Good or Bad?
Many breeders are offering doodles labeled "multigen." Are they good, bad, better or worse than the F1 and F1b that are so common? Some breeders claim, accurately, that the multigen doodles display more consistent traits. When you breed a pure bred Bernese Mountain Dog of 80 pounds with a pure bred toy or miniature poodle of 10 to 20 pounds, you can produce puppies as small as 10 pounds and as large as 80 or more. However, if you select and then breed successive generations of 30 pound mini bernedoodles to 30 pound mini bernedoodles, you can eventually produce more consistent weights. Likewise, when you repeatedly breed non-shedding curly goldendoodles to non-shedding curly goldendoodles, you can eventually predict that your puppies will not shed. The claims that multigen doodles have more consistent traits are accurate. Does that mean that multigen doodles are a good idea?
Many doodles are bred from dog breeds that are known to have short life spans and high incidence of serious diseases, like kidney failure and cancer. "Doodling" has produced hybrids with twice the life span because "bad," recessive genes have less opportunity to become matched with identical flawed genes. However, when a goldendoodle is bred to a goldendoodle, Golden Retriever DNA is being combined with Golden Retriever DNA, and the possibility of doubling up on the negative recessive genes increases. When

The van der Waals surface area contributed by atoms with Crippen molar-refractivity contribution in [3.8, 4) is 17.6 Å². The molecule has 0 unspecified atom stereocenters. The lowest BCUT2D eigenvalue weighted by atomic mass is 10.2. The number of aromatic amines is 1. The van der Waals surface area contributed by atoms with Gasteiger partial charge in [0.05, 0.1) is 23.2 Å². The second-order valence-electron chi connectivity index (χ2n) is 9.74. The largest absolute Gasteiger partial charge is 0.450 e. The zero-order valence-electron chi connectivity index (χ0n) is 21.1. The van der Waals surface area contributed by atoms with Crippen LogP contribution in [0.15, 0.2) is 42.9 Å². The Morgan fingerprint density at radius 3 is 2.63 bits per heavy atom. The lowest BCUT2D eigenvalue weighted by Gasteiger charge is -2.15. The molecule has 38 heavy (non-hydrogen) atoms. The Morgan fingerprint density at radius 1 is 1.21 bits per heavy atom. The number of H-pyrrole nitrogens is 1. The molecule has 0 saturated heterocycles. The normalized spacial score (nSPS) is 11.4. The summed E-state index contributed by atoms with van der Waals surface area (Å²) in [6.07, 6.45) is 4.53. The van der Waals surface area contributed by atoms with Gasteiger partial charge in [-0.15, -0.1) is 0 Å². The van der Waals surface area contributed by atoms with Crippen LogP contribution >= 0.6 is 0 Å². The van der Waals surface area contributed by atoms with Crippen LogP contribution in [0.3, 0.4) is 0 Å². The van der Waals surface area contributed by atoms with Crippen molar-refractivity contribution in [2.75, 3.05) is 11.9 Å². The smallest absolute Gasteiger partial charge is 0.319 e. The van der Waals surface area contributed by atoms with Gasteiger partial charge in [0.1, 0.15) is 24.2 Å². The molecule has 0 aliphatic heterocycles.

bernedoodles are bred to bernedoodles, the bad DNA that was "split up" by the hybrid cross, has the opportunity to be re-united with other bad DNA, and the incidence of cancer and kidney disease increases. Multigens do have more consistent traits as regards size, shedding and temperament. However, to this breeder, the improved health of the hybrids is one of the main reasons that the creating of doodles is a good idea. The chances of increased cancer and shorter life span make multigen breeding a bad idea.
Please note, F1b crosses present an entirely different scenario regarding the health of a doodle. Golden Retrievers and Bernese Mountain dogs are known to be "cancer machines." Poodles, on the other hand, do not have that claim to fame, so an F1b that involves breeding a doodle back to a poodle does not present the dangers inherent in the multigens. Even so, F1 continues to be the most healthy generation of doodle.